Humorist James Gregory

jg For decades, the unforgettable caricature of veteran comedian James Gregory stood grinning: his shirt untucked, his arms outstretched, a carefree welcome to a down-home, hilarious comedy experience. It was storytelling at its best. The trademark caricature embodied the essence of humorist James Gregory’s comedy: rib-tickling reflections on life from the front porch.

James was constantly touring, on the road about three days a week, forty-six weeks a year. He entertained sold-out crowds in theaters and comedy clubs and remained in demand for corporate events. James was the featured entertainer for hundreds of corporations, including the Coca Cola Company, Kimberly Clark Corporation, Hewlett Packard, and Kroger. He was also the featured speaker for events sponsored by various civic and church groups.

James was heard weekly on syndicated radio shows such as Rick and Bubba, John Boy and Billy, and Bob and Tom. Combined, these shows were broadcast to people in over 220 cities nationwide, resulting in a grassroots following that numbered in the millions.

James was born in a rural area about twenty-five miles east of Atlanta, GA. He got his first job at the age of twelve at a small country grocery store. By the time he was fifteen, he was working thirty-seven hours a week, as well as going to school. As an adult, James worked for the U.S. Postal Service, the Department of Defense, and spent almost ten years as a salesman before discovering the wonderful world of stand-up comedy.

James did not tiptoe through life as if he were walking on broken glass or eggshells. That style was evident on stage as well. He was not politically correct. Much of his humor was centered on brilliant observations of crazy relatives and people obsessed with the slightest change in weather conditions – now referred to as global warming. He delighted in poking fun at modern sensitive parents and out-of-control environmentalists. Gregory was quoted as saying, “If you want me to be concerned about endangered species, you need to convince me that we’re about out of chickens.”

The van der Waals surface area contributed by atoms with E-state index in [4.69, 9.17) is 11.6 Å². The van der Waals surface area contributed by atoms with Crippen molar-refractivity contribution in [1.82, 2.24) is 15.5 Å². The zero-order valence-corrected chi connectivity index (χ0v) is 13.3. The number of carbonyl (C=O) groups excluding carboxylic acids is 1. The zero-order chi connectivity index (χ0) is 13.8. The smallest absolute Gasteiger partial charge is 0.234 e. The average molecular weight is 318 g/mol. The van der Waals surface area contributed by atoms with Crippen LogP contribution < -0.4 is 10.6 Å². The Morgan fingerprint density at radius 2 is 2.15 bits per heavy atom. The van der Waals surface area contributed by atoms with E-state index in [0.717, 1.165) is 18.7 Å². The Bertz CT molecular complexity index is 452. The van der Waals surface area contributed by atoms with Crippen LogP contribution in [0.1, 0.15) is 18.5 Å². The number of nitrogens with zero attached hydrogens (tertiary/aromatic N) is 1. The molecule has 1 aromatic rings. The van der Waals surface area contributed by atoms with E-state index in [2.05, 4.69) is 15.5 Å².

The James Gregory show turned the clock back to a time when life was simpler; to a better time, before the death of common sense; a time when people sat on the front porch and actually talked to each other without a cell phone in their ear.

James’ success, like his comedy, was the direct result of the values he grew up with. And after more than twenty years, it was this unique brand of humor that packed the crowds into his sold-out shows. The absence of vulgarity set James apart and his stories were carefully crafted art. “I have lived long enough to know people, know life,” Gregory reflected. “My comedy is based on my life experiences. It’s real, it’s funny and the audience loves it. That’s why I’m still in business.”

James was featured in publications such as Atlanta Magazine, Country America, Music City News, Laugh Track, Backstage West, Southern Living, and Goodness Magazine, along with major newspapers throughout the South.

He appeared in concert with Kenny Chesney, Randy Travis, Reba McEntire, The Judds, George Jones, Ricky Skaggs, and more.

Review from Jim Harris, writer for The Southern Voice

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